Changing perceptions from the inside out
If you can’t inspire or articulate why your people should get out of bed in the morning, then it’s best to stay in bed. People want to work for companies and organisations that have a clear sense of purpose
In the latest of a mini-series of features examining the changing face of communications within maritime, Mark Stokes argues that shipping companies need to stop complaining about poor public perception and take individual responsibility for how broader society and future talent views us
HOW often do you hear executives on the conference circuit bemoaning the fact that the industry isn’t understood, doesn’t present itself well or attract the best talent?
Yet how many of the companies that those executives represent clearly articulate what they do and how they add value in today’s world? And how many make a compelling proposition for why anyone, let alone the new generation entering the workforce, would want to come and work in the maritime sector?
Industry bodies representing our fragmented industry are often criticised. However, by the very nature of them having to represent disparate groups, the organisations themselves are also fragmented and are working full-time in dealing with issues and challenges specifically relating to their constituents. Companies too, driven by the need to provide shareholder value or, in some instances in shipping, merely survive, intuitively look inwards and not out towards the broader world they operate in.
Nevertheless, some progressive companies and organisations are seizing the initiative by demonstrating an outward looking approach — understanding that we can’t continue to complain to our own echo chamber about how we are perceived and taking affirmative action in having a global conversation about their commitments.
However, we also need to take individual responsibility for how broader society and future talent views us — and this starts at home with our own brand communications and the purpose and values that define us.
BLUE recently held a wide-ranging debate on the subject in collaboration with Lloyd’s List at London International Shipping Week. Dispelling Myths: Brand, Reputation, PR and Marketing in Shipping featured panellists including Joe Cook, communications director at Cargill, Sharn Samra, group marketing director at V.Group and Emily Luscombe, deputy managing director of Golin London, alongside BLUE director, Amie Pascoe.
The good news is that change is coming. As Cargill’s Joe Cook said: “Brand is extremely important in retaining talent. But it’s also important for our customers, as they are increasingly close to our business. There is a much greater understanding of how we operate and what we believe in.”
Maritime companies are starting to invest in communicating their purpose and role in an integrated and sustainable supply chain, rather than merely playing a role in the shipping of goods from A to B at the lowest cost. They’re also recognising that by engaging in society’s broader conversations around environment, the circular economy, social responsibility, diversity and digitalisation they’re finding resonance in attracting and retaining the next generation of talent.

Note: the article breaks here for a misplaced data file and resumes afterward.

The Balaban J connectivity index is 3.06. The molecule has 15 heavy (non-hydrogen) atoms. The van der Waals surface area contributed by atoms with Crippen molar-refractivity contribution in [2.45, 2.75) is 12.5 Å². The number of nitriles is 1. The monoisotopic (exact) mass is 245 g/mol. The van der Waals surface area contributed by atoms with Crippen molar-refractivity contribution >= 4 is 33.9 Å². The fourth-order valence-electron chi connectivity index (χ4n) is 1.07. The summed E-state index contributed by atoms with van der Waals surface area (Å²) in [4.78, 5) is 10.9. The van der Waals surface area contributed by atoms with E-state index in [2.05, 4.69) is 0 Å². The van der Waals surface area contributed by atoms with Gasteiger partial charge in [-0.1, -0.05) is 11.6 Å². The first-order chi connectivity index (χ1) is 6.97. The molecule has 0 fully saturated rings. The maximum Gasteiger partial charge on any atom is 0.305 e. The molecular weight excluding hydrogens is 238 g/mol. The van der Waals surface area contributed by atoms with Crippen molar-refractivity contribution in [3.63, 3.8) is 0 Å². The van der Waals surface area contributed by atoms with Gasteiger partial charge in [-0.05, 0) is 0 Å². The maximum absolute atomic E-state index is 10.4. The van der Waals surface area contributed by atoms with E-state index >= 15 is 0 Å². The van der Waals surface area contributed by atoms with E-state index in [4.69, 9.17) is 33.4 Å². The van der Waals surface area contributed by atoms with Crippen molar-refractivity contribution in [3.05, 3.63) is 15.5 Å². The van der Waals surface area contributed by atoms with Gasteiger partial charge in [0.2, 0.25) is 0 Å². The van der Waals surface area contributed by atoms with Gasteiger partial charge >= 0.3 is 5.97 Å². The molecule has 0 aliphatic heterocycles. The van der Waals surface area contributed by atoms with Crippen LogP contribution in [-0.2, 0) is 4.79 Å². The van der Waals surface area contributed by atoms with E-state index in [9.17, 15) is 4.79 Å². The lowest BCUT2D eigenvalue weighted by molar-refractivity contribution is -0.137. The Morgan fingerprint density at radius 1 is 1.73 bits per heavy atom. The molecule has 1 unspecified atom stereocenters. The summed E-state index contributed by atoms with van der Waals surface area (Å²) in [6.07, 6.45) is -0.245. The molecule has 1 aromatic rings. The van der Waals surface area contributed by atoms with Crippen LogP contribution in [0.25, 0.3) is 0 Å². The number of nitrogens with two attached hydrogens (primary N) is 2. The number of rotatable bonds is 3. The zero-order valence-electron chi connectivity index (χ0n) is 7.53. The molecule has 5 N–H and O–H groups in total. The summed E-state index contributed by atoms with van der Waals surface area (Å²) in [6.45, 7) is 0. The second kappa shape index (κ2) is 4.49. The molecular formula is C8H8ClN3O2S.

If you can’t inspire or articulate why your people should get out of bed in the morning, then it’s best to stay in bed. People want to work for companies and organisations that have a clear sense of purpose in why they exist, who they serve and what their contribution is, not just to shareholders but to society as a whole.
There is much debate and hand-wringing about how we engage with Generation Z, those born between 1995 and 2010, as they enter the workforce.
It’s true that they have demands that seem novel and challenging to the established way of doing things. But fundamentally people haven’t changed. Technology has changed. And technology has brought information and transparency, leading to much greater mobility and awareness of opportunities in the marketplace. Shipping’s reality is that we’re competing for talent with companies in other sectors who are really good at telling their story.
So, who should tell our story? People ultimately trust and identify with people like them. The annual Edelman Trust Barometer tells us that trust in leaders is at an all-time low. People tend to trust what they hear from peers and industry experts far more than they do from senior management.
With an increasingly diverse workforce, we need an inside-out approach, investing in training and empowering our people with the purpose, passion, knowledge and confidence to talk fluently about our organisations and our role in the world. The biggest advocates for our industry are our people.
Mark Stokes is a director with BLUE, a business, brand and communications consultancy specialising in the marine and energy markets